Wayback Wednesday: Revisiting NBA Live 2001

Wayback Wednesday: Revisiting NBA Live 2001

This is Wayback Wednesday, your midweek blast from the past! From retrospectives of basketball games and their interesting features, to republished articles and looking at NBA history through the lens of the virtual hardwood, Wednesdays at the NLSC are for going back in time. This week, I’m revisiting NBA Live 2001, and sharing some further opinions on a game that I’ve previously profiled.

Thanks to my efforts in amassing a large collection of basketball video games, I have a plethora of classic (and not-so-classic) titles that I’m yet to cover here in Wayback Wednesday. One of my goals for 2023 is to finally get around to games that have been on the To Do List for years, including the NBA Street series. However, there are titles that I’ve changed my mind about upon revisiting them with fresh eyes. When I’ve experienced a significant change of heart, it only feels appropriate that I follow up with an updated retrospective.

As I’ve previously discussed, I’ve developed a greater appreciation for games such as NBA Live 06 for Xbox 360, NBA Live 10, and NBA 2K14 for PlayStation 4/Xbox One. Last year, I reflected on how my stance on NBA Live 2003 had softened. While I don’t completely disagree with my prior criticisms, I can now find more enjoyment in it as a retro gaming experience. I can say the same for NBA Live 2001 PC, which I ended up revisiting while feeling nostalgic ahead of my twenty year high school reunion. Similar to NBA Live 2003, it’s a game I’ve had mixed opinions about over the years. Let’s take a look back…way back…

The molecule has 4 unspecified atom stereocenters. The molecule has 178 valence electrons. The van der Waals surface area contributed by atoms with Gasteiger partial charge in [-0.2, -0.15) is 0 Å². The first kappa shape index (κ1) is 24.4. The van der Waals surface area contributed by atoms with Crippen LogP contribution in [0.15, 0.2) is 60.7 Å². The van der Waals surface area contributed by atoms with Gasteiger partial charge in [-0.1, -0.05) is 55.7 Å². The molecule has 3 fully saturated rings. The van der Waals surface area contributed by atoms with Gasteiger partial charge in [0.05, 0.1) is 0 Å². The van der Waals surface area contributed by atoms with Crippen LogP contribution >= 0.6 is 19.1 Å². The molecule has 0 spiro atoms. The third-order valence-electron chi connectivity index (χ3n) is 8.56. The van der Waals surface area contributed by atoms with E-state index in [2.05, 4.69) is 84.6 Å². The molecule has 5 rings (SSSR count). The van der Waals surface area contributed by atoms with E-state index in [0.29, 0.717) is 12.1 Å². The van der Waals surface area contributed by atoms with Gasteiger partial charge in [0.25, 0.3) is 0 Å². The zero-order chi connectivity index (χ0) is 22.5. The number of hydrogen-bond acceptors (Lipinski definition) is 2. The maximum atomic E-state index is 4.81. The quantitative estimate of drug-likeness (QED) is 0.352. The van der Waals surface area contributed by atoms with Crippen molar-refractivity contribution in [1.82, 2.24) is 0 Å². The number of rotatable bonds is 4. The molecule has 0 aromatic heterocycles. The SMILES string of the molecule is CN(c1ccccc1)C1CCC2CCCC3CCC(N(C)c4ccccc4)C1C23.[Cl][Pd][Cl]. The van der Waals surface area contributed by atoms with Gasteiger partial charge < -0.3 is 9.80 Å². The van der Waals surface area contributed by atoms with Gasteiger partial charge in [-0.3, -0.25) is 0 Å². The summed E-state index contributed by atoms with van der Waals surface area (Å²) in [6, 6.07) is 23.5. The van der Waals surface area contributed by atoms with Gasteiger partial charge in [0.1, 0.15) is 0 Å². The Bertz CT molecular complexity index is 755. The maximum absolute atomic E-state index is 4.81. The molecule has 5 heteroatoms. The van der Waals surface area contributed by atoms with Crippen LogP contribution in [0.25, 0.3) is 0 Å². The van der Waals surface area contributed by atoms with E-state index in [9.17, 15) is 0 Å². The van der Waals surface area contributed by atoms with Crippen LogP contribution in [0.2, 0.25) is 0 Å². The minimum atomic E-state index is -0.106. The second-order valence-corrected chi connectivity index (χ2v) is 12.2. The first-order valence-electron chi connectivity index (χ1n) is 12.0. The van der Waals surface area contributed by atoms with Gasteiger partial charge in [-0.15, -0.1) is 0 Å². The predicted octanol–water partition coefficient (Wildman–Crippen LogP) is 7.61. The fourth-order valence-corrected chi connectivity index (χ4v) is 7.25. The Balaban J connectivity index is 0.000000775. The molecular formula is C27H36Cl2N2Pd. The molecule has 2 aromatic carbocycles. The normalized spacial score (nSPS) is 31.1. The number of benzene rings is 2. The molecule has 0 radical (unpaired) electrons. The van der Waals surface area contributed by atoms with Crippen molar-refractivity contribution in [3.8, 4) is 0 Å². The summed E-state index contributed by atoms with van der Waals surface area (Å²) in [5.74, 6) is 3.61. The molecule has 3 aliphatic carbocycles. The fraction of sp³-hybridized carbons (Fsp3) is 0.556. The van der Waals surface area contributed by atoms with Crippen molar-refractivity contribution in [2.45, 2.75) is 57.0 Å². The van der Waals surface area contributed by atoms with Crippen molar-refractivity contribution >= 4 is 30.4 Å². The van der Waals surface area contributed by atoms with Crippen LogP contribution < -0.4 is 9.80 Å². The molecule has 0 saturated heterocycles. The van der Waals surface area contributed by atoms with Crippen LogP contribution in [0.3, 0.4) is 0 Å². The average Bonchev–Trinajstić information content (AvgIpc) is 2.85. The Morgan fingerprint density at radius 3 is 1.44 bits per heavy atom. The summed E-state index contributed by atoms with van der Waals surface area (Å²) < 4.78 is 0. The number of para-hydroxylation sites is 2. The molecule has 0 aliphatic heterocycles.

Since this isn’t my first time revisiting NBA Live 2001 and I’ve already produced an in-depth retrospective as part of our 25th Anniversary of NBA Live content, there are details that I won’t rehash. This is more about how I’ve come to view NBA Live 2001 after revisiting it again, as well as the factors that prompted me to give it a second look. As I mentioned, my high school reunion last year put me in a nostalgic mood for games that I was playing at that time. It’s probably not surprising that talking to Nate and Roger, the NBA Live 2001 Legends, has also inspired me. Their passion for a game I’ve had my issues with over the years encouraged me to give it another chance.

Steve Nash in NBA Live 2001

On top of that, NBA Live 2001 PC – which is the version that I’m focusing on today – has been somewhat elusive as far as being a viable retro gaming possibility. Beyond the issues with unsupported copy protection – for which there are workarounds – my gamepad wasn’t recognised during gameplay, despite being correctly configured. As it turned out, it was a conflict with my mouse and keyboard that only seems to occur in NBA Live 2001. To that end, if I needed gameplay screenshots for an article, I had to set up a CPU vs CPU game, and wait until the action resembled whatever I wanted to portray. It wasn’t an efficient system, or a particularly fun method of doing things!

When I figured out the conflict with peripherals and discovered that a generic mouse and keyboard would avoid it, I was finally able to properly revisit NBA Live 2001 PC once more. Its gameplay is identical to the PlayStation 2 version, which Dee and I had revisited a few times over Parsec. Those sessions also piqued my interest in revisiting NBA Live 2001 on PC, as while I immediately recognised issues that had bothered me all those years ago, I still had fun with the PS2 version. Now that I can run the PC version without too much hassle, I’m also able to revisit old mods, such as my 1995- 1996 season roster. With that being said, I’m inclined to play the vanilla game, too.